Ti'i langga

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A man wearing the ti'i langga. The Raja of West Rote.jpg
A man wearing the ti'i langga.

Ti'i langga is the wide-brimmed hat found in Rote Island, eastern Indonesia. Rote Island is the southernmost of the inhabited islands of Indonesia, in the island province of East Nusa Tenggara, not far away from Timor. The characteristic feature of the hat is the 40 to 60 centimeter high unicorn-like horn or plume sticking up near the front. Together with the sasando, the ti'i langga is the cultural identity of the culture of Rote island.


Form and construction

Photograph of Rotenese men in early 20th-century featuring the ti'i langga in various plume shapes. COLLECTIE TROPENMUSEUM Een groep mannen van Roti met hun bijzondere hoofddeksels TMnr 10005950.jpg
Photograph of Rotenese men in early 20th-century featuring the ti'i langga in various plume shapes.

Today, the ti'i langga takes shape of a wide-brimmed hat, with the sides turned-up. A 40 centimetres (16 in) horn-like "plume" sticks up near the front. They may be plain in color or painted. The ti'i langga is created by weaving young leaves of the lontar palm (Borassus flabellifer). [1]

The horn-like "plume" of the ti'i langga is believed to have been inspired by the plumes of the headgear of the Portuguese men. The Portuguese is the first European to attempt to control the spice trade in the Indonesian archipelago through colonization in the early 16th-century. [2] Dili in East Timor, being abundant in spices, were established as one of the permanent bases of the Portuguese power. The Island of Rote, although not a spice trade destination, fell within the influence of the Portuguese. Portuguese legacy in the southeastern islands of Indonesia remains strong even today. [3]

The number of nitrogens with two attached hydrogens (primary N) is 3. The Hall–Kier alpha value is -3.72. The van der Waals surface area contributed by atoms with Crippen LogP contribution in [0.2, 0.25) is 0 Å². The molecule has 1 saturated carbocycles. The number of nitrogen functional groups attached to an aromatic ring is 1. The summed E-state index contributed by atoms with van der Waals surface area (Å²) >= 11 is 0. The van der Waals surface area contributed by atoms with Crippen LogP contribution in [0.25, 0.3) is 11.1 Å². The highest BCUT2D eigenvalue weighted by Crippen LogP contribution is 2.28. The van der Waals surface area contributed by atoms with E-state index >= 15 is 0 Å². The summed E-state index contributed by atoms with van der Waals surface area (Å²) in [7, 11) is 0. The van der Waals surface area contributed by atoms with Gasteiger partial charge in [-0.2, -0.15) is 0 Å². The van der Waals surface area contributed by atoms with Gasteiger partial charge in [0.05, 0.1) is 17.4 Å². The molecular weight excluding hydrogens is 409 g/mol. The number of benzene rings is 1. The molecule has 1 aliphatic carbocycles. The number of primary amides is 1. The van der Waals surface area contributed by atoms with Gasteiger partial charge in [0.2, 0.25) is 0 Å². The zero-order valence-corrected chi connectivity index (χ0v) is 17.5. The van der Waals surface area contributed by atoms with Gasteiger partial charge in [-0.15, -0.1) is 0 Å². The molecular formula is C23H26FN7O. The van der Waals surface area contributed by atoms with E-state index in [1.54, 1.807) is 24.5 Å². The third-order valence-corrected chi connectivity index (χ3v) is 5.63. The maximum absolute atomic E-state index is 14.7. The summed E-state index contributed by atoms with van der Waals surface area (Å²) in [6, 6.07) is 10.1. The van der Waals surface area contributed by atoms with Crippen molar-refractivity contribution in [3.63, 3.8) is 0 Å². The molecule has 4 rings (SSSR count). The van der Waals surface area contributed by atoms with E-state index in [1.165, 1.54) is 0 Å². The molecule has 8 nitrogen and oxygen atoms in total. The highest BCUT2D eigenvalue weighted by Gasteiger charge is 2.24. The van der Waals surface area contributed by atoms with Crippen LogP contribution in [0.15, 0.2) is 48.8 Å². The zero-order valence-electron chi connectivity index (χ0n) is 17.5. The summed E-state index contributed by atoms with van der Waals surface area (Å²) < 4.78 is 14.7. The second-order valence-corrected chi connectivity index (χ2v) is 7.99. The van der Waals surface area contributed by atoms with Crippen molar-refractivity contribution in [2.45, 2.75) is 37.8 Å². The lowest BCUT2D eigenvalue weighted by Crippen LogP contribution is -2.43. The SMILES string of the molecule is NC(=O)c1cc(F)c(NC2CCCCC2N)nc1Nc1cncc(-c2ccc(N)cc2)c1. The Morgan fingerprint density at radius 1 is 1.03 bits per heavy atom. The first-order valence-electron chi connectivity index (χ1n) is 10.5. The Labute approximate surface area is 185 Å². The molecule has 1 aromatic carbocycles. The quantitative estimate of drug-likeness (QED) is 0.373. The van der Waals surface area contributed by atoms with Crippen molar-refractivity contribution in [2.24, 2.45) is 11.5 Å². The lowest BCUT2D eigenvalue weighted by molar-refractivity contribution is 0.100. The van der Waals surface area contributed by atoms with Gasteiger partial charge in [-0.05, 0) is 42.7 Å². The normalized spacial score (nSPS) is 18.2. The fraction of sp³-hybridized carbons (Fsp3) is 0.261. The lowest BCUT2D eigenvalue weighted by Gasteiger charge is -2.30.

The brim of the ti'i langga consists of a double layer of braided palm-strips, giving it extra stiffness. It is braided in such a manner as to give the impression of pieces cut out of the sides. This is seen as a proof on how the native Rotenese imitates the European headgear. Whereas in the European headgear the shape was caused by the requirement of the material, in the Rotenese headgear, the shape is copied with no reason. This shows the power of observation of the Rotenese people as well as the skill in copying with limited means. Why this imitation took place in Rote and not elsewhere on other islands visited by the Portuguese or Spaniards remained unexplained. [4]

The shape of the ti'i langga – especially the plume – is found to have evolved from early times. Early 20th-century photographs of the ti'i langga do not always show them with the horn-like plume. Many ti'i langga shows a variety of bizarre-shaped plumes. This can only be explained as the attempt to create the various plume shapes of the European headgear (e.g. on a bonnet or a helmet) using available material (lontar palm leaves). Photograph records also show the ti'i langga designed as plain, with no plumes. [4]


Today, the ti'i langga is worn by men, although in the past young women sometimes wear them. [2] They may be worn for everyday wear or on ceremonial occasions. [5]

See also

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  1. CIBA Limited 1939, p. 1276.
  2. 1 2 Turner 1998, p. 350.
  3. "Ti'i langga". The World of Hat - Ethnic Museum. Ethnic World Hats Museum. 2014. Retrieved November 7, 2017.
  4. 1 2 CIBA Limited 1939, pp. 1277–8.
  5. CIBA Limited 1939, p. 1277.

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